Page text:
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I agree with you whole-heartedly! I believe given his second term, and with majorities in both houses, even those prone to voting other than Democrat will begin to see the benefits of someone who actually does his best for the citizens of America. I also think he is aware of the dangers of 'oligarchy', and will continue to support the middle class, just as he should. I continue to support him.

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founding

Getting AND TAKING good advice. Unlike someone else we could name.

This country is big and complicated. Someone who thinks he is THE expert on everything is most dangerous.

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This is such an important point! If you aren't getting advice from many of those different places that make up the USA, you can't do the job. And the Republicans in general are getting 99% of their advice from straight white guys (and the women who at least pretend to love them).

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founding

And straight orange guys sigh.

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founding

Should have said crooked orange guys

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I agree, Susanna.

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I, too,have been frustrated with AG Garland’s slow pace. But the speed with which Special Counsel Smith moved after his appointment leads me to believe there was a lot going on behind the scenes at DOJ prior to that appointment.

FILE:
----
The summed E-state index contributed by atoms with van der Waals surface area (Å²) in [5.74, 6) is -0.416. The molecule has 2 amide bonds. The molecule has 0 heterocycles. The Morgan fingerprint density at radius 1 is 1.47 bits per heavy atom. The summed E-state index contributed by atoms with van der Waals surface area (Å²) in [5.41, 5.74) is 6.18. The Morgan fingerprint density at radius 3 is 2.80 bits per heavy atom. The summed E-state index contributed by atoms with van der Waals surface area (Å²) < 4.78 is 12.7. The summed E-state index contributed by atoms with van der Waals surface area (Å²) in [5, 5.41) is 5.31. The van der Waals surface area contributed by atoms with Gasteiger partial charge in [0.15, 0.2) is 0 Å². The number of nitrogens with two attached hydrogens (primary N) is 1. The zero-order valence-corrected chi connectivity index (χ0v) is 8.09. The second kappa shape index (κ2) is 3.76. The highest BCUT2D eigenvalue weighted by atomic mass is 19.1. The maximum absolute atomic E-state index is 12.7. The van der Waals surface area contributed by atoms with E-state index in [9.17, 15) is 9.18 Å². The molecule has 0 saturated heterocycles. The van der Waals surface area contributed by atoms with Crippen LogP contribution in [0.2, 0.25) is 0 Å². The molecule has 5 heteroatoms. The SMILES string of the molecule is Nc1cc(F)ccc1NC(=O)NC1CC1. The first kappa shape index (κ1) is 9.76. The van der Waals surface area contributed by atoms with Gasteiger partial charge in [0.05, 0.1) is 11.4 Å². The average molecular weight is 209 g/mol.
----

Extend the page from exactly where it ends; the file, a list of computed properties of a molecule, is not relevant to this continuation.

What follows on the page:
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It's also worthwhile remembering the DoJ Garland inherited was still salted with Trump-era hires and appointees; any investigation into the extent of Trump's culpability for the January 6th insurrection--which I'm morally certain was begun, if very quietly, before Garland was even confirmed--would by necessity have to be kept under wraps till such time as any possible saboteurs or leakers had been neutralized and/or removed from office.

I have that moral certainty of Garland's early and continuous engagement in prosecuting Trump for two reasons: 1.) In no universe could Jack Smith have built such a solid, airtight case against Trump et al in that extremely narrow window of time--less than nine months--unless he'd inherited an investigation that was almost entirely complete. 2.) The J-6 investigation had to be conducted in closest-possible confidence to protect the Biden administration from any accusations of its having its finger on the scale, so to speak; had there been rumors of what was coming, rabid right-wing pundits--Hannity, Carlson, you know them--would've had a field day, tarnishing the investigation day after day for nearly two years to the point of its becoming unrecognizable as legitimate. That sucks, I know, and so does the fact the DoJ is now under the gun to get to trial, but I firmly believe Garland was wise to've gone about investigating this horror-show in as much secrecy as I believe he did.